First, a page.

Maybe it is just this time of the quarter, but students (and some staff I suppose) have become concerned that there is a state of apathy on campus in regard to spirituality. Granted, the use of ‘apathy’ as an phenomenological descriptor is etymologically derived from the Greek απάθεια (apatheia), a term used originally in Stoic philosophy to signify ‘indifference’ for what one is not responsible for namely things objective to the self (according to Stoic philosophy, given the divide between the material and immaterial world – a person is only responsible for their representations and judgments, not the material realm). This ‘indifference’ is rooted in ‘pathos’ (Greek: πάθος) which is tied to emotions or feelings – in short, apathy is a lack of feeling or emotional tie to an issue, person or event. In Aristotle’s understanding of rhetoric, pathos is one of the three modes of persuasion in rhetoric (along with ethos and logos) and often considered the most powerful since appealing to the audience’s emotions. Granted, there is a place for feeling and emotion in the human condition – especially in line with what Jonathan Edwards and John Wesley termed ‘affections.’ As noted in an article by Gregory Clapper, the notion of ‘affections’ for Edwards and Wesley were to be firmly grounded and framed by a mindfulness and attentiveness born out of reasonable reflection, not merely impluse. The “affections of the mind” according to Edwards are “the more vigorous and sensible exercises of the will.” In drawing this out, Edwards goes on to say that God has imbued the soul with two faculties: the understanding which is capable of perception and speculation, and the inclination or will which either is pleased or displeased, approving or rejecting the things perceived. The mind with regard to the exercises of the will is called the heart. The crucial point here is that the affections are not exercised apart from the understanding. While pathos attempts to circumvent the mind and will in order to ‘cut to the heart’ (one can think of the scene in Pulp Fiction where Vincent Vega (John Travolta) gives Mia Wallace (Uma Thurman) an adrenaline shot to the heart in the midst of panic and confusion) regardless of the means or the enduring ramifications), true affections are framed and deepened by the mind and will and discerned in community.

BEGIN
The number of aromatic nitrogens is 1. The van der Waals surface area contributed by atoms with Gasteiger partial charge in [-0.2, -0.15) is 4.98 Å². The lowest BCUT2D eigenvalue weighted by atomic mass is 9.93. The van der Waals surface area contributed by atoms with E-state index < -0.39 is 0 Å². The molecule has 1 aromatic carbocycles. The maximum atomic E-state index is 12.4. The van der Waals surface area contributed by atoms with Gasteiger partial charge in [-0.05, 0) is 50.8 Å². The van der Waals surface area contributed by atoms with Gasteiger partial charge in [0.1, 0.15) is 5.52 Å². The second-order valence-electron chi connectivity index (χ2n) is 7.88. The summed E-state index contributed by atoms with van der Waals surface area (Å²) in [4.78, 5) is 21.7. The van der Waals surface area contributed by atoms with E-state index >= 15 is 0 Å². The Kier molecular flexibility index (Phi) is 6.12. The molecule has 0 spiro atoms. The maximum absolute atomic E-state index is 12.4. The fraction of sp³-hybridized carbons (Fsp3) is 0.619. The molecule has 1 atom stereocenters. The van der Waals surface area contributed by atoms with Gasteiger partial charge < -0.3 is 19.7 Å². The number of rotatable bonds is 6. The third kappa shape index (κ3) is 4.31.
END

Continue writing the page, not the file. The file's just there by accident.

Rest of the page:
My question then: is apathy really such a bad thing after all? Perhaps getting whipped up into a frenzy under the guise of passions that circumvent the mind and will need to be discussed. Perhaps a little more apathy would be a good thing from time to time… just a thought, dear reader… just a thought.